Jul 23 2014
House Speaker Scott Bedke of Oakley will be doing more than watching the Election Day results in November. He’ll be keeping an eye on Republican winners, because his job depends on it.
Perhaps even more than the governor’s race, the state’s direction hinges on the outcome of the legislative races. Bedke, who won by a narrow margin in 2012, is no lock to win re-election. Critics – and there are plenty of them within the conservative wing of the GOP caucus – say he hasn’t done enough to bring opponents to his side.
“He’s leading with the D’s, and that’s no way to lead,” said one Republican House member.
For certain, Bedke could not have gotten through the implementation of a state-run health exchange without the help of Democrats.
“A majority of the Republican caucus voted against the exchange and the only way it passed was with the help of Democrats,” said Rep. Vito Barbieri, R-Dalton Gardens (Kootenai County). “That would not have happened under the previous speaker.”
Barbieri also opposes Bedke on Common Core education standards and fears that the speaker could push for Medicaid expansion. Barbieri isn’t alone with in his complaints about Bedke’s leadership. Earlier this month, the Idaho Statesman’s Dan Popkey wrote an excellent piece, talking to two of Bedke’s leading critics from the conservative side – Assistant Majority Leader Brent Crane of Nampa and Caucus Chairman John Vander Woude of rural Ada County.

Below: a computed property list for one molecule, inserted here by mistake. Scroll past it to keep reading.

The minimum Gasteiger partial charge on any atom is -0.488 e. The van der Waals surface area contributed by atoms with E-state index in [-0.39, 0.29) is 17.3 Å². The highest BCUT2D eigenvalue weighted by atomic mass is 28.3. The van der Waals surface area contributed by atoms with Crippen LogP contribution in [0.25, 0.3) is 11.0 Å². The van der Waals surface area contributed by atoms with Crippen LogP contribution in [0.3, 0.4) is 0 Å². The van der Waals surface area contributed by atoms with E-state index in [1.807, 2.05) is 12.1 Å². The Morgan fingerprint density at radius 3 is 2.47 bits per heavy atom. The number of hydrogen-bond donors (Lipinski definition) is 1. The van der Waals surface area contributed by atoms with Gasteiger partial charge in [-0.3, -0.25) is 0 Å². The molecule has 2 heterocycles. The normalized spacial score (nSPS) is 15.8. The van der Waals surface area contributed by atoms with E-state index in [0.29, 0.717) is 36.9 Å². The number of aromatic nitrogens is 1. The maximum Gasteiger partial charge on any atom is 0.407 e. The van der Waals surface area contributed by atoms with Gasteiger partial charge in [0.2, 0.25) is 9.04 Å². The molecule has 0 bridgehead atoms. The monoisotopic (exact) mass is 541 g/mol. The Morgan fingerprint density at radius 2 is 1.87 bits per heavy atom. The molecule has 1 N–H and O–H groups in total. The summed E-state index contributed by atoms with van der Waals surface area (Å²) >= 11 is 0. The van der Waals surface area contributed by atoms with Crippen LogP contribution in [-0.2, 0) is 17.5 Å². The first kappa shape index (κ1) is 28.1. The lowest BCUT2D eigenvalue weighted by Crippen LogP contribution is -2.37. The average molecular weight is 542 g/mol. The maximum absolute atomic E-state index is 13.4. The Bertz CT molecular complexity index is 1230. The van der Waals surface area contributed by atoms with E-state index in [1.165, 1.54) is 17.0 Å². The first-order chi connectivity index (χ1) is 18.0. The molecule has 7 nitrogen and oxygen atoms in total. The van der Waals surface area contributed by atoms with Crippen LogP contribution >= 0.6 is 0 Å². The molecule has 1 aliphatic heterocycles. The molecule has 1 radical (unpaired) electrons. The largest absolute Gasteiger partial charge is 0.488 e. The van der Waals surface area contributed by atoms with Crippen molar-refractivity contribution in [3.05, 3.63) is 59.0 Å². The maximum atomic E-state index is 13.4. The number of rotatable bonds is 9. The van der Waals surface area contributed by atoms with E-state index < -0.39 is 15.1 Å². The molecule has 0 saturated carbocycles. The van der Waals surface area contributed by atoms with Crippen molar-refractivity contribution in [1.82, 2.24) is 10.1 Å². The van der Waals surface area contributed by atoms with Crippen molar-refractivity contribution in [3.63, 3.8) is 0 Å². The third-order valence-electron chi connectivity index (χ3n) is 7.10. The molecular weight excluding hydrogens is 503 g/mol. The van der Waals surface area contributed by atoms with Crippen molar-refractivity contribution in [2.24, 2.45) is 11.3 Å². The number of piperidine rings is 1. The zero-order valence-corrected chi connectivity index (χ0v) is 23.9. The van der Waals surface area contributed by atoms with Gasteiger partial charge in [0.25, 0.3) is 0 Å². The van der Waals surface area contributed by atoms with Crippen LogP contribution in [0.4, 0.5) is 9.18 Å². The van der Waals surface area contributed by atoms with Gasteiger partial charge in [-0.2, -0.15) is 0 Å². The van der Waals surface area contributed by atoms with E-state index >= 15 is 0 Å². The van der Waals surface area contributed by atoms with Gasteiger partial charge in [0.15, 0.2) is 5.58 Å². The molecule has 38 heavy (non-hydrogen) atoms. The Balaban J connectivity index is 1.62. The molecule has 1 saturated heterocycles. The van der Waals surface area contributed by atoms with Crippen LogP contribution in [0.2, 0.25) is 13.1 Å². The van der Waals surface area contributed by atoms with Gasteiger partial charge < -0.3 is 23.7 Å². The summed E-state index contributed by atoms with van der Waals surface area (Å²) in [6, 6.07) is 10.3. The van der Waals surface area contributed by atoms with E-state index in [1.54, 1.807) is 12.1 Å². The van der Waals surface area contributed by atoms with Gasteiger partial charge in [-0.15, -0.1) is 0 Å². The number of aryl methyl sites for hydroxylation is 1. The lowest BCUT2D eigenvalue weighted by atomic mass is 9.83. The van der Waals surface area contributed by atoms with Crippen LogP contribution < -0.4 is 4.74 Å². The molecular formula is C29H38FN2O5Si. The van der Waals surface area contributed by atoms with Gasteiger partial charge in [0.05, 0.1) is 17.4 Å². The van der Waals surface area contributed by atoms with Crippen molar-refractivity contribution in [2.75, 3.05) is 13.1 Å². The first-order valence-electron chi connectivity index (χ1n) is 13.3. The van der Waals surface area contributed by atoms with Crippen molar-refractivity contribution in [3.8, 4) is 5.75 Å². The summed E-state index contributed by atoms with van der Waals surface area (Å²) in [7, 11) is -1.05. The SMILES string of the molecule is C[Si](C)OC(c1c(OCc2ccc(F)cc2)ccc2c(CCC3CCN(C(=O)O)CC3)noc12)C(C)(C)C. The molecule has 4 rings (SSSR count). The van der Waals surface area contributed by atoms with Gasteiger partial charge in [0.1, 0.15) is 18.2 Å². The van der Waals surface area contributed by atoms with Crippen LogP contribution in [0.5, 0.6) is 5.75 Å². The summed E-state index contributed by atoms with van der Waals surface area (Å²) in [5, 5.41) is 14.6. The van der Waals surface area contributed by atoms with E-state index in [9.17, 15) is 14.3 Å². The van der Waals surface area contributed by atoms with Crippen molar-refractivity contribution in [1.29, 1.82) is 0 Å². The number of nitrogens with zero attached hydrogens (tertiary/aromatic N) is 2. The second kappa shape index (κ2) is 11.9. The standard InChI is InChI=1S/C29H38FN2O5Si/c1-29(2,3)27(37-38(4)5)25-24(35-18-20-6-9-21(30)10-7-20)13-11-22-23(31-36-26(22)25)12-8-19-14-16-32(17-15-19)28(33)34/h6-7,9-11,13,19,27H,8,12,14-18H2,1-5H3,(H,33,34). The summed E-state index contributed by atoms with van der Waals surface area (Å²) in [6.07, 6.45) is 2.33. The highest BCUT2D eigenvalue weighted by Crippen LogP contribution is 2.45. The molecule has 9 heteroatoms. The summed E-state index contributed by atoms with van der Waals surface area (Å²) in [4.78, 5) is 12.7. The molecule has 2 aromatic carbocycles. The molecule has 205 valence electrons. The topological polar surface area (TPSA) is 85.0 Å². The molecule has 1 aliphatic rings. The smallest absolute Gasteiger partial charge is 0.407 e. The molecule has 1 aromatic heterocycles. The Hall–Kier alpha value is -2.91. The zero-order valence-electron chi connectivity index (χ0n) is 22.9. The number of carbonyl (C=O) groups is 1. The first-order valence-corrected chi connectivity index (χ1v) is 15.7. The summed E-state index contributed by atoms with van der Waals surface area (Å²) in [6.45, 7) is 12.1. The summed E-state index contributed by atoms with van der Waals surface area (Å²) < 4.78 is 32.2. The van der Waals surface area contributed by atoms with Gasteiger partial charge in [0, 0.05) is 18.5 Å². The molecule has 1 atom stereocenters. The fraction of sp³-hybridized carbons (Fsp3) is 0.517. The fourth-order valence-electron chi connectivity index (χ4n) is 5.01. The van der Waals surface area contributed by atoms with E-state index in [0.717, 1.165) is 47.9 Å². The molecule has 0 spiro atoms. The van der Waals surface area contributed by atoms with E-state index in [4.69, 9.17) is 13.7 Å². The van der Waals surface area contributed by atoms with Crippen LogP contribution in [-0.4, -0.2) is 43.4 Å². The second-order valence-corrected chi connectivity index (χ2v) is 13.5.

But complaints against Bedke and the more moderate “Otter” Republicans are empty without a viable conservative alternative, and that’s a problem. The bench is thin. Majority Leader Mike Moyle of Star has the resume, but he has told others that he is not interested in the speaker’s job because it would signify the beginning of the end of his legislative career. Rep. Tom Loertscher of Bone, the longtime chairman of the State Affairs Committee, also has the qualification. The question is whether he wants to stay on for another term or two. In Popkey’s article, Crane offered himself as a potential candidate for speaker. The question is whether he is ready for such an assignment. My guess is he is not.
Bedke, in many ways, has done a good job leading the House and a divided GOP caucus. He’s highly intelligent, engaged in the issues and has superior knowledge about budgeting. He’s also a superb communicator with the media, a trait not often found with Republicans.
Conservative members have a different view, as Popkey’s article outlined. Crane says that Bedke’s style has made the GOP divisions worse. Continue Reading »Share on Facebook